Tarver School of Del Rio

Doug Braudaway
105 Kim, Del Rio, Texas 78840
(830) 734-2124; dbraudaway@stx.rr.com

Tarver School Building
Tarver School (building shown here in 2003) sat on the corner of Ware and Pierce Streets. The wooden addition, which extended to the left (north) no longer exists. Author’s photograph.

During the early twentieth-century, the education of black Del Rioans was of such little concern to the majority of white Del Rioans that black education was barely acknowledged in historical writings on the subject. A 102-page history written during the 1930s spent less than a paragraph worth of sentences on the subject.1 Regardless of the community apathy, the African American families, “the colored people of Del Rio,” organized a school as early as 1901.2 The school remained very small and was closed in the 1920s for non-payment of taxes (something that would never threaten a whites-only school).3

In 1929, the school district proposed building a new school for the black students. With the dissolution of the old school, the 1929-1930 bond proposal to finance lots of new facilities, etc., etc., etc., “and the construction of a one room negro school” at a cost of $3,000, which was one-third the cost of the next least expensive item on the list. A new schoolhouse was built, but it and its students were never a school district priority. “For years the Negro school had been a problem to the superintendents but little progress of any extent had been made in either the facilities or faculty.”4 Even in the 1940s at the new site directly run by the school district, “Breckenridge School [sic] had very few books or other equipment. The textbooks in use were out-of-adoption books. There was no library. In fact, I [Superintendent P.A. Tanksley] hardly see why those children came to school.”5 Brackenridge/Tarver did not have yearbooks or school newspapers or sports facilities or equipment. In response to a question about yearbooks specifically, one Tarver student responded “Lucky we got through school.” Textbooks were repeatedly used and often missing pages. For the most part, each grade included two or three students, though larger classes were not unknown.6

The faculty of the school during the 1940s equaled two, and during the 1950s rose to four: Bert H. Brewer, Principal, and three teachers: Charleston P. Harden, Herbert E. Nesby, Carrie Louise Wilson.7 These new facilities and newly established programs were great and wonderful; they were just established decades after their equivalents in the white school.

In a 1953 interview, Superintendent P.A. Tanksley said “I have done all I could for Tarver School; I have done no less for each of the other schools in the district.”8 The school even received a new building. After Laughlin Army Air Field was closed, the school district bought three buildings; one “was taken to the site of the Negro school and made into an addition there.” This building was partitioned into rooms for junior and senior high grades. The building was placed and oriented as an extension of the existing building. Baseball and basketball were played behind the buildings (to the east) and the outhouse bathroom sat on the northeast corner of the lot.9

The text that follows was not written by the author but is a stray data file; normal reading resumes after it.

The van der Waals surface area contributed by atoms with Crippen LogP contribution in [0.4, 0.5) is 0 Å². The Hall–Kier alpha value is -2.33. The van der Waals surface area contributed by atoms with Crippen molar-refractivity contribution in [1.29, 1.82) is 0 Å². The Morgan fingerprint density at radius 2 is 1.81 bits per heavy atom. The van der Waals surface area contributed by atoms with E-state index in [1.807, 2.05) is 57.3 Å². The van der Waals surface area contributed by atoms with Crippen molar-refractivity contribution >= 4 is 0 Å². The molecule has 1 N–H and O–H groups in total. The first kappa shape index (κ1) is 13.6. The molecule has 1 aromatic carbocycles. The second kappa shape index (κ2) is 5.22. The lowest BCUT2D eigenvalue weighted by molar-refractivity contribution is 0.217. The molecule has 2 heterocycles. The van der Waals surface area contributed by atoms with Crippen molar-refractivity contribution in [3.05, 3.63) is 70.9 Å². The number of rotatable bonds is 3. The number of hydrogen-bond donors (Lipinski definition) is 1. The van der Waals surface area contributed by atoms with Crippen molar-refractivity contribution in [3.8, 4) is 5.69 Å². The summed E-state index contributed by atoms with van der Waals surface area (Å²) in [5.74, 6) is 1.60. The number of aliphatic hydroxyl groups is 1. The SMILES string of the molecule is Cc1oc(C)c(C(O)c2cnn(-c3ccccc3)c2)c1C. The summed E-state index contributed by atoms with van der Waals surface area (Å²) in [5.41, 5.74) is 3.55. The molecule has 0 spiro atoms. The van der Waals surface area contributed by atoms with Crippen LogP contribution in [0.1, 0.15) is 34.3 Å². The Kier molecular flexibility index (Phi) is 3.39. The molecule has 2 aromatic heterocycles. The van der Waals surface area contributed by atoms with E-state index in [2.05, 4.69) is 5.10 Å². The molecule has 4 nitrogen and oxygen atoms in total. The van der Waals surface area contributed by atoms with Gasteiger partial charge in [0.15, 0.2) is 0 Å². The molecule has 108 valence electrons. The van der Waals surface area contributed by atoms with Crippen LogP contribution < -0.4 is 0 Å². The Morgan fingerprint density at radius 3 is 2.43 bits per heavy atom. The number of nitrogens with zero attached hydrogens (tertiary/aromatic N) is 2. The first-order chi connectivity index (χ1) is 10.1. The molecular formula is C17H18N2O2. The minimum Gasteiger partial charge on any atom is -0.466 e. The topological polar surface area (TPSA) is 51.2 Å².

But after all the years of negligence, one can wonder if the improvement were made in an effort to honestly education black Del Rio students. A skeptic might say that these improvements were a result of the reactivation of Laughlin Army Air Field in 1953 as an Air Force Base by an Air Force that included a racially diverse population as much as any real respect for equality and the upcoming 1954 Supreme Court decision. Dumping black Air Force children into the existing, pre-1950 schools might bring on the unwelcome attention of the federal government (which eventually happened in 1971 in a court case related to Anglo-Hispanic segregation).

For years, the segregated school (at its old site and new site) was known as Brackenridge School, but the origin of the name has been lost. It is unlikely that it was named for a local person; if it had, that person would be remembered.10 The new schoolhouse (1930s-1950s), located at 216 Ware, on the corner with West Peirce, acquired a new name in the early 1950s while P.A. Tanksley was the district Superintendent.

The colored school was known as Breckenridge [Brackenridge] School when I came here. [W.H.] Tarver was a teacher principal and had been for several years before I came. He had one teacher to help him and there were some 30 pupils. Tarver was a very good man. It was in my third year here [about 1951] that he became ill and died. It was very hard for the colored people for he (Tarver) was well-liked. So at the end of school, I met with the colored people and Tarver’s wife who lives in San Antonio was present, and the name Breckenridge was changed to Tarver.11